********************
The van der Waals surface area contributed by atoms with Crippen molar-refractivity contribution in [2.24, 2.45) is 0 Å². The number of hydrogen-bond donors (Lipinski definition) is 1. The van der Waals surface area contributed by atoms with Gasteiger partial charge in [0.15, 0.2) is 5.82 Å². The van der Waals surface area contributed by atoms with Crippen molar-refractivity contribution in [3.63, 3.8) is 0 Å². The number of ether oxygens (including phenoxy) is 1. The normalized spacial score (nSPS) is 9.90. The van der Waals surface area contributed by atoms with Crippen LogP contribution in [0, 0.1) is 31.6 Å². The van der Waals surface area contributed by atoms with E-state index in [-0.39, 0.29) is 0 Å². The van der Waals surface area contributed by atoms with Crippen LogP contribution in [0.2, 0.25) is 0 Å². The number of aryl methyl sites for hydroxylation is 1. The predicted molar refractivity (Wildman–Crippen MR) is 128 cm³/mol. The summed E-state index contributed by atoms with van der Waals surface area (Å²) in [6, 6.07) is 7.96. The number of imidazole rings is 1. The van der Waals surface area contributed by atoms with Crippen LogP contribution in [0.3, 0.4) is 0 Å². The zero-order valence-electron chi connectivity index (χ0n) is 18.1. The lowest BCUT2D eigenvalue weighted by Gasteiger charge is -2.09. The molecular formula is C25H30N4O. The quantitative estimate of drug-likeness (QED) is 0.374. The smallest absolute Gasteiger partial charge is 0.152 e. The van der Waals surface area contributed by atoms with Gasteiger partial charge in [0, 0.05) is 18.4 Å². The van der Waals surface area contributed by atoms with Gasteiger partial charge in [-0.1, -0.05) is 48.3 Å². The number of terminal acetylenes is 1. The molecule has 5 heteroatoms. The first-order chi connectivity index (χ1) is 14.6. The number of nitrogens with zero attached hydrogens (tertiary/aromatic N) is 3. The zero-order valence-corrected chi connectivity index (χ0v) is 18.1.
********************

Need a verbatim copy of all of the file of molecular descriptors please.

The van der Waals surface area contributed by atoms with Crippen molar-refractivity contribution in [2.24, 2.45) is 0 Å². The number of hydrogen-bond donors (Lipinski definition) is 1. The van der Waals surface area contributed by atoms with Gasteiger partial charge in [0.15, 0.2) is 5.82 Å². The van der Waals surface area contributed by atoms with Crippen molar-refractivity contribution in [3.63, 3.8) is 0 Å². The number of ether oxygens (including phenoxy) is 1. The normalized spacial score (nSPS) is 9.90. The van der Waals surface area contributed by atoms with Crippen LogP contribution in [0, 0.1) is 31.6 Å². The van der Waals surface area contributed by atoms with E-state index in [-0.39, 0.29) is 0 Å². The van der Waals surface area contributed by atoms with Crippen LogP contribution in [0.2, 0.25) is 0 Å². The number of aryl methyl sites for hydroxylation is 1. The predicted molar refractivity (Wildman–Crippen MR) is 128 cm³/mol. The summed E-state index contributed by atoms with van der Waals surface area (Å²) in [6, 6.07) is 7.96. The number of imidazole rings is 1. The van der Waals surface area contributed by atoms with Crippen LogP contribution in [0.3, 0.4) is 0 Å². The zero-order valence-electron chi connectivity index (χ0n) is 18.1. The lowest BCUT2D eigenvalue weighted by Gasteiger charge is -2.09. The molecular formula is C25H30N4O. The quantitative estimate of drug-likeness (QED) is 0.374. The smallest absolute Gasteiger partial charge is 0.152 e. The van der Waals surface area contributed by atoms with Gasteiger partial charge in [0, 0.05) is 18.4 Å². The van der Waals surface area contributed by atoms with Gasteiger partial charge in [-0.1, -0.05) is 48.3 Å². The number of terminal acetylenes is 1. The molecule has 5 heteroatoms. The first-order chi connectivity index (χ1) is 14.6. The number of nitrogens with zero attached hydrogens (tertiary/aromatic N) is 3. The zero-order valence-corrected chi connectivity index (χ0v) is 18.1.